Governments that believe they have gotten too much money in the $1.9 trillion American Rescue Act have been advised by Sen. Rick Scott to “reject and return” so-called “excess” money.
“I am writing you today with a simple and common sense request: each state and local government should commit to reject and return any federal funding in excess of your reimbursable COVID-19-related expenses. This commitment will serve the best interests of hard working American taxpayers and will send a clear message to Washington: politicians in Congress should quit recklessly spending other people’s money,” Scott counseled.
The House passed the Senate version of the relief package Wednesday.
The first-term Republican Senator and former Governor of Florida noted that “state and local governments are set to receive an additional $360 billion in taxpayer dollars, wholly unrelated to responding to the pandemic.” It is unclear if his definition of “unrelated” jibes with that of the affected leaders.
“American taxpayer dollars should not be used as bonus cash to plug budget holes caused by decades of poor fiscal management. This is not a taxpayer-funded bailout; it is a reimbursement for specific, COVID-related expenses,” Scott adds.
“As mayors and governors, you understand the importance of living within your means and budgeting responsibly so that you are delivering the best possible service to your communities, ensuring maximum return on any government spending and eliminating debt wherever possible. By rejecting and returning any unneeded funds, as well as funds unrelated to COVID-19, you would be taking responsible action to avoid wasting scarce tax dollars. After all, every dollar in this package is borrowed.”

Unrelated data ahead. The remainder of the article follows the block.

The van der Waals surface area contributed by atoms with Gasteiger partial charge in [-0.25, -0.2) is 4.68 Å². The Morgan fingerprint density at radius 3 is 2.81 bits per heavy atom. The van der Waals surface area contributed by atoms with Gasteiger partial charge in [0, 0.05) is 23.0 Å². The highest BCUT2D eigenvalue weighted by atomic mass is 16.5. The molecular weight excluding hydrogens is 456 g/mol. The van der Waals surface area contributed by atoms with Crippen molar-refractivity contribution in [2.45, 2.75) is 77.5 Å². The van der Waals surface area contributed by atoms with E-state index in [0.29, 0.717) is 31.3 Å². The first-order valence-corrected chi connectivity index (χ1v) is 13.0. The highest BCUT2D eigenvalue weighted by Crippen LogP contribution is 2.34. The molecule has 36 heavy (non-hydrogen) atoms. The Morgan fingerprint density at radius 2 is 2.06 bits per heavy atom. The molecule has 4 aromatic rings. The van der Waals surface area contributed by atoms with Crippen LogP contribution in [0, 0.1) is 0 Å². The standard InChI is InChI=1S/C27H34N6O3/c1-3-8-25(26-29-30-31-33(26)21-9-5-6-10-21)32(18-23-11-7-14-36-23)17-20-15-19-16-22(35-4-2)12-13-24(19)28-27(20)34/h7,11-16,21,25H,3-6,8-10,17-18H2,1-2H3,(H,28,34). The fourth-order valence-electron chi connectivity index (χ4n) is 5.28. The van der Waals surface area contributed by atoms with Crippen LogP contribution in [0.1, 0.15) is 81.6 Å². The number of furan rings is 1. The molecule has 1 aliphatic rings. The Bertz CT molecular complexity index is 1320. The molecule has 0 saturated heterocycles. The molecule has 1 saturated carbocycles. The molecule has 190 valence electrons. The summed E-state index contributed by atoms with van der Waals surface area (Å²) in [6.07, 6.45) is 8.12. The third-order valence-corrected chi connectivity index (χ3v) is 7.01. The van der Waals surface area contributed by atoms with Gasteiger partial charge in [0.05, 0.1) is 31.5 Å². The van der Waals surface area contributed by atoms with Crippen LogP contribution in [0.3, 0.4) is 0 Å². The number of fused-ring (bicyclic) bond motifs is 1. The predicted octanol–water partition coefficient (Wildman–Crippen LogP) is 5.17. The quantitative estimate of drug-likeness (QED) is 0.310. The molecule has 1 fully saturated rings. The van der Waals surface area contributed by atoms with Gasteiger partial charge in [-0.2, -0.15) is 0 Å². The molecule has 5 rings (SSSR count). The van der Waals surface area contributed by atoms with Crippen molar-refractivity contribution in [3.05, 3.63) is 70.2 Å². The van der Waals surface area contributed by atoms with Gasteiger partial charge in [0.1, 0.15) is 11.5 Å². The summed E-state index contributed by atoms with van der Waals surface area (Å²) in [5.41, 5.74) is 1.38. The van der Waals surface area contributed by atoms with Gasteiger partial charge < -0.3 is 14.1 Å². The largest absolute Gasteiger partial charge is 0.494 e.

Scott’s call to reject and return purportedly excess money represents a change in messaging on the stimulus bill. Previously, Scott had hewed to the “blue state bailout” line, and he has contended that the funding formula shorts Florida because it is tied to official unemployment numbers.
Meredith Beatrice, spokesperson for Gov. Ron DeSantis, declined to comment on whether Florida will reject or return money it deems surplus. DeSantis has said that the bill penalizes “free state” Florida for its economic success compared to what he calls “lockdown states.“